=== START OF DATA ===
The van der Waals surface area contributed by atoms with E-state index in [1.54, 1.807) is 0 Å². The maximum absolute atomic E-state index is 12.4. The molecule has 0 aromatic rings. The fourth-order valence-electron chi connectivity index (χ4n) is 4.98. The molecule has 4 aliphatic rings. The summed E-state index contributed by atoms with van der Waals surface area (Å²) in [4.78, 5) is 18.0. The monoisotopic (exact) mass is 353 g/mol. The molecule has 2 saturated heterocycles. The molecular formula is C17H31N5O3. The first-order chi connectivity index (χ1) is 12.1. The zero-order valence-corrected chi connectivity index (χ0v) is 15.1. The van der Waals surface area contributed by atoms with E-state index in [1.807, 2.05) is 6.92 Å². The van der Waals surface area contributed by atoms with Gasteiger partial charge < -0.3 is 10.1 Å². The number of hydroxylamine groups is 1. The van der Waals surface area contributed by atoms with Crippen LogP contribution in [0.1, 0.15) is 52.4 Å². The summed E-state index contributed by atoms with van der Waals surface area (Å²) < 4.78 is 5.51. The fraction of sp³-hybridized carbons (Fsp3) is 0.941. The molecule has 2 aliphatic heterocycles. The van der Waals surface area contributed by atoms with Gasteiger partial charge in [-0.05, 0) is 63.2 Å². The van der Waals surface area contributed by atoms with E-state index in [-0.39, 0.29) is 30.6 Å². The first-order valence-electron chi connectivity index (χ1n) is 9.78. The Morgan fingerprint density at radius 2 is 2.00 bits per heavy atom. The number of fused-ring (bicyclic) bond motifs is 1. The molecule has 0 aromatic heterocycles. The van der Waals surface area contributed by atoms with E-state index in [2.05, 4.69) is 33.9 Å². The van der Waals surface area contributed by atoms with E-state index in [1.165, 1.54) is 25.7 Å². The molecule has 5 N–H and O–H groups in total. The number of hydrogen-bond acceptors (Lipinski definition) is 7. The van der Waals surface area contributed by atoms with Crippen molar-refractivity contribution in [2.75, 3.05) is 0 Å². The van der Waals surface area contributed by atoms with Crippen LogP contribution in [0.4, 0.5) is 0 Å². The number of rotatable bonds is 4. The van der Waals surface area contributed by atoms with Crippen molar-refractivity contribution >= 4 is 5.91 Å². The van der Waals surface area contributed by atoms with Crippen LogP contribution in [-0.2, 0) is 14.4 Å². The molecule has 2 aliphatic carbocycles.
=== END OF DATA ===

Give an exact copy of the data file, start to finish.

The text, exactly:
The van der Waals surface area contributed by atoms with E-state index in [1.54, 1.807) is 0 Å². The maximum absolute atomic E-state index is 12.4. The molecule has 0 aromatic rings. The fourth-order valence-electron chi connectivity index (χ4n) is 4.98. The molecule has 4 aliphatic rings. The summed E-state index contributed by atoms with van der Waals surface area (Å²) in [4.78, 5) is 18.0. The monoisotopic (exact) mass is 353 g/mol. The molecule has 2 saturated heterocycles. The molecular formula is C17H31N5O3. The first-order chi connectivity index (χ1) is 12.1. The zero-order valence-corrected chi connectivity index (χ0v) is 15.1. The van der Waals surface area contributed by atoms with E-state index in [1.807, 2.05) is 6.92 Å². The van der Waals surface area contributed by atoms with Gasteiger partial charge < -0.3 is 10.1 Å². The number of hydroxylamine groups is 1. The van der Waals surface area contributed by atoms with Crippen LogP contribution in [0.1, 0.15) is 52.4 Å². The summed E-state index contributed by atoms with van der Waals surface area (Å²) < 4.78 is 5.51. The fraction of sp³-hybridized carbons (Fsp3) is 0.941. The molecule has 2 aliphatic heterocycles. The van der Waals surface area contributed by atoms with Gasteiger partial charge in [-0.05, 0) is 63.2 Å². The van der Waals surface area contributed by atoms with E-state index in [-0.39, 0.29) is 30.6 Å². The first-order valence-electron chi connectivity index (χ1n) is 9.78. The Morgan fingerprint density at radius 2 is 2.00 bits per heavy atom. The number of fused-ring (bicyclic) bond motifs is 1. The molecule has 0 aromatic heterocycles. The van der Waals surface area contributed by atoms with E-state index in [2.05, 4.69) is 33.9 Å². The van der Waals surface area contributed by atoms with E-state index in [1.165, 1.54) is 25.7 Å². The molecule has 5 N–H and O–H groups in total. The number of hydrogen-bond acceptors (Lipinski definition) is 7. The van der Waals surface area contributed by atoms with Crippen molar-refractivity contribution in [2.75, 3.05) is 0 Å². The van der Waals surface area contributed by atoms with Crippen LogP contribution in [0.4, 0.5) is 0 Å². The number of rotatable bonds is 4. The van der Waals surface area contributed by atoms with Crippen molar-refractivity contribution >= 4 is 5.91 Å². The van der Waals surface area contributed by atoms with Crippen LogP contribution in [-0.2, 0) is 14.4 Å². The molecule has 2 aliphatic carbocycles.